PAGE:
A couple of further washes of ochre shades have now been added to the green and I have put away the wash brush and the bowls of thin colour and looked afresh at the picture to decide where to go next. You will see that I have drawn in some Highland Cattle on the right and also added some trees in the middle distance.  Some darker shading has been applied to the left hand side high ground in the distance which will give a focal point of dark against the light of the sky.   I have now decided that the road in the foreground will have more ‘life’ if it is a stream. It may well become narrower as the picture progresses, but we will see. All the later colour additions after the ochre washes are still dry watercolour pencil shading
A damp brush has been applied to those areas of dry pencil with the result that colours have ‘bounced’ up in strength. I have added further layers of green shading to the areas where the cattle are grazing and in the distant lower ground, but I think that is a mistake.  I will correct this as soon as I decide on the next action
I did spend some time thinking about where to take this exercise, and decided to add some trees on either side.   Not a good idea ! The additions obscured the delicate hills on the right and changed the whole balance of the picture.  Some effort was then taken to correct this and finally the picture was abandoned.  It serves the original purpose, though, in showing the use of underpainting. The ‘disaster’ in composition was of my own making !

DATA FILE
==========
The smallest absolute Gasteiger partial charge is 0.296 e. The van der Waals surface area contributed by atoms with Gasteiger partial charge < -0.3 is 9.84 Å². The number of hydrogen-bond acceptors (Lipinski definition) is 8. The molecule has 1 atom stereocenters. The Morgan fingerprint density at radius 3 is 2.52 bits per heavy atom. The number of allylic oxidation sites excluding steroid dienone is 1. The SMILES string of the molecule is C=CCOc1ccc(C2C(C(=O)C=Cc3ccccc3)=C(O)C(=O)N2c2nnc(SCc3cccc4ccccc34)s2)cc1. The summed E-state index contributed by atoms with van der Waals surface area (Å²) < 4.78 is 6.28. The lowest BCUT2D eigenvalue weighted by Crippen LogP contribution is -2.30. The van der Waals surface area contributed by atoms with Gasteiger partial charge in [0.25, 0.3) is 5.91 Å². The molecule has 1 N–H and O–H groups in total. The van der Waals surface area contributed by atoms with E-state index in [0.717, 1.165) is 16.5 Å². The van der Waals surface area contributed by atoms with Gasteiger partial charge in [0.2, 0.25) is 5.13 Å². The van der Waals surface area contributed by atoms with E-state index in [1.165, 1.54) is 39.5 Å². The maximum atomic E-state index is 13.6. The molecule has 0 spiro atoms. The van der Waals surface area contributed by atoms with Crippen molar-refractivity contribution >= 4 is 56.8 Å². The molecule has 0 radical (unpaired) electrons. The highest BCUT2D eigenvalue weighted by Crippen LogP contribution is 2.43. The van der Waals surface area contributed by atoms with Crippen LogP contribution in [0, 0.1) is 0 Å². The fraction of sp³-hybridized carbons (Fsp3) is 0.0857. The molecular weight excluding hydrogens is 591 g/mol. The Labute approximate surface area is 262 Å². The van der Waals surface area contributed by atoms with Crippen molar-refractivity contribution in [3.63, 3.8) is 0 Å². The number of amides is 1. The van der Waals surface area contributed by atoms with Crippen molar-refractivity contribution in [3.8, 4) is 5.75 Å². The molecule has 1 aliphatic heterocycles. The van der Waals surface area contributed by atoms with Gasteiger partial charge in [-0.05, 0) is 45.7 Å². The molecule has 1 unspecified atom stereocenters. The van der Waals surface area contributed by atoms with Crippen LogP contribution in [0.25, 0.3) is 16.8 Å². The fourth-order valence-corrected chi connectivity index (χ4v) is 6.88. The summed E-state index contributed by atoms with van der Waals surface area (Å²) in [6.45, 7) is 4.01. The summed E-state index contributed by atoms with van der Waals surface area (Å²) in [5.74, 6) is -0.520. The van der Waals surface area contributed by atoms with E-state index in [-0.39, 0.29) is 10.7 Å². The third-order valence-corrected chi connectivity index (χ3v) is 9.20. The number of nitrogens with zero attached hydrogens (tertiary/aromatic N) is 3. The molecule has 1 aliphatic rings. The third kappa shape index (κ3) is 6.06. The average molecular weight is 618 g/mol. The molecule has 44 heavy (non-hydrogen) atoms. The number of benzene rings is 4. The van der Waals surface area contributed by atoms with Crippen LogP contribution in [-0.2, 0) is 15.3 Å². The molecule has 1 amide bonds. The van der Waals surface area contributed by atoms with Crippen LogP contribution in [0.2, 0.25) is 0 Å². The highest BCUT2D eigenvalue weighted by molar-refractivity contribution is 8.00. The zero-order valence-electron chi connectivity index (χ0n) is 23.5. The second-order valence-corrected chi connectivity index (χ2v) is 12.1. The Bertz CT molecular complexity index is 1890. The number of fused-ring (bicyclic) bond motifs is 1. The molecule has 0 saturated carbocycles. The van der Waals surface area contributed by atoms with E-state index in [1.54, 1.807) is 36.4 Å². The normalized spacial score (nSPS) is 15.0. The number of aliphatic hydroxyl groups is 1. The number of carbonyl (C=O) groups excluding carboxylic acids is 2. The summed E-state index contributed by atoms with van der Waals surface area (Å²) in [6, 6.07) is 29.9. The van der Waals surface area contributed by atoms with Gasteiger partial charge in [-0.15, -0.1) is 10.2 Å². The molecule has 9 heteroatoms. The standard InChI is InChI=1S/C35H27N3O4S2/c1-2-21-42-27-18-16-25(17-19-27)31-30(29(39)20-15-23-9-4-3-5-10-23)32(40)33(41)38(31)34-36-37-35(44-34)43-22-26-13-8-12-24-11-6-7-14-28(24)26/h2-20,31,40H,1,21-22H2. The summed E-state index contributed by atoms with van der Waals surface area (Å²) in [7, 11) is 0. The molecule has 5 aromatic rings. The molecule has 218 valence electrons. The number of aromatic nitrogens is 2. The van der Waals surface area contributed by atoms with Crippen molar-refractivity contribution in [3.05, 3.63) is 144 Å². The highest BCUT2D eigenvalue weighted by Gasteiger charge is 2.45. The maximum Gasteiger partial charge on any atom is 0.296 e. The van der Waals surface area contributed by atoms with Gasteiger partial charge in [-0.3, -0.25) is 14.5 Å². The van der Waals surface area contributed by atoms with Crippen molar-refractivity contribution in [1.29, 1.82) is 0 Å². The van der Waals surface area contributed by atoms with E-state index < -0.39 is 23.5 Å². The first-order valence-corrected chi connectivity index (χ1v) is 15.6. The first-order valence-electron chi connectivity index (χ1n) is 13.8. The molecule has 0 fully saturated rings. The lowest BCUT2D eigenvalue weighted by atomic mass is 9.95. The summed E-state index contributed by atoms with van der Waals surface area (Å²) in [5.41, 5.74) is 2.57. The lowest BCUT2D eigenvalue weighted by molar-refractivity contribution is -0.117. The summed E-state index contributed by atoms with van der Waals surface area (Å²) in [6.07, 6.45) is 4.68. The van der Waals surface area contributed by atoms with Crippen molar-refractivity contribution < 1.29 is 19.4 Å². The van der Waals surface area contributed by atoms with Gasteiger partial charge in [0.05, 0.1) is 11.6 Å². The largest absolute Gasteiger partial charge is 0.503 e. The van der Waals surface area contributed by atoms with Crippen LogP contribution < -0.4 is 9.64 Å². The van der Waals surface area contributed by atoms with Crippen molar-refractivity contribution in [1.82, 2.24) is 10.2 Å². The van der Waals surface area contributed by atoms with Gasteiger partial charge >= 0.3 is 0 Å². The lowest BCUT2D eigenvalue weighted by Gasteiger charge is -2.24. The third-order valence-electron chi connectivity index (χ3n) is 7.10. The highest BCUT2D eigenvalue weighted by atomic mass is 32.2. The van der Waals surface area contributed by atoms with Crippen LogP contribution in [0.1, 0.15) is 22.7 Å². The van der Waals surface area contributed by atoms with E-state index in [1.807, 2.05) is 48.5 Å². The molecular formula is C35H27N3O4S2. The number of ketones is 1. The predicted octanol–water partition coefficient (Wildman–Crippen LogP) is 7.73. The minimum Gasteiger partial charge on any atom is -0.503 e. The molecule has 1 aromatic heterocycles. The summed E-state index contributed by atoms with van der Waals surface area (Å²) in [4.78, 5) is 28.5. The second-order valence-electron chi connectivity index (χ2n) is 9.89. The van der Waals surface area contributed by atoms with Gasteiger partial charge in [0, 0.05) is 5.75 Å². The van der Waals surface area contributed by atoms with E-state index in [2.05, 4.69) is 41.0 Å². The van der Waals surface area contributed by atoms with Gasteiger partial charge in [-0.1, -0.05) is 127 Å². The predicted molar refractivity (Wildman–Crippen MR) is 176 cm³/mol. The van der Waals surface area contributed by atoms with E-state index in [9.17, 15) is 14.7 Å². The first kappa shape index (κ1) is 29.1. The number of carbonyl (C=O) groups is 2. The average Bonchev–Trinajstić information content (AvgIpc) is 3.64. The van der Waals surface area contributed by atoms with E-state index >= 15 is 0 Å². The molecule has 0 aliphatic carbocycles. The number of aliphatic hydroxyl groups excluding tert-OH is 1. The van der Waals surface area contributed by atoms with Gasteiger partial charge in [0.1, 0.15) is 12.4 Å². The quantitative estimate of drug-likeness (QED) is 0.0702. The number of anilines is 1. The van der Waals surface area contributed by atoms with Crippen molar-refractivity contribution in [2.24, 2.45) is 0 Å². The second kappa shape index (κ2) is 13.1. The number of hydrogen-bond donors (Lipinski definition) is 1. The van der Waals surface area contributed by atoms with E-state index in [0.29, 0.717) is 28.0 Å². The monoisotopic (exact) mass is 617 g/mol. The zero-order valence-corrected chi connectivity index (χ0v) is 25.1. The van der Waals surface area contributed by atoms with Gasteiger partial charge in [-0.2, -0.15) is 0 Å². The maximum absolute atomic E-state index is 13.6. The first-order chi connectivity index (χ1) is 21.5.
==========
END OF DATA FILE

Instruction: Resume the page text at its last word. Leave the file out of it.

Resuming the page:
The moral of the story is clear …. It is better to work from a reference which starts out being a reasonable composition. You can always change it, but working entirely without a guide sometimes leads to something less than good. The exercise, does, though, show the technique of using thin washes to build up misty backgrounds When this site was re-built in 2017, a number of topics were omitted as statistics showed no readership in the previous 12 months. There is a Topic on using an airbrush with Derwent Inktense watercolour pencil to develop a background, which has met this fate. If you are interested in this technique, the topic still exists in it’s original form in the archived version of the old site which should be accessible at www.colouredpenciltopics.co.uk from early January 2018 onwards.
SCOTTISH HILLSIDE SCENE A step by step demonstration of working a background in watercolour pencils Traditionally, a step by step demonstration starts off with a picture reference. This one started with a clean piece of stretched Fabriano Classico 5  Hot pressed paper in a Keba Artmate frame, a palette of a row of small bowls containing clean water, a small sheet of rough paper to make up a source of pigment, a  nylon No 6 brush and a watercolour wash brush.  Of course a set of aquarelle pencils was also required and for this exercise I used Caran d’Ache Supracolour as they contain the colour choices I need for a Scottish landscape. The first step is to moisten the individual areas of pigment on the paper and transfer a small amount of colour from each area of the paper palette to each of the bowls making a VERY thin colour wash.  Make up much more than you think you will need…. You will use very little pencil pigment and it is better to make up more than enough, than try and duplicate a colour later
Page Revised February 2019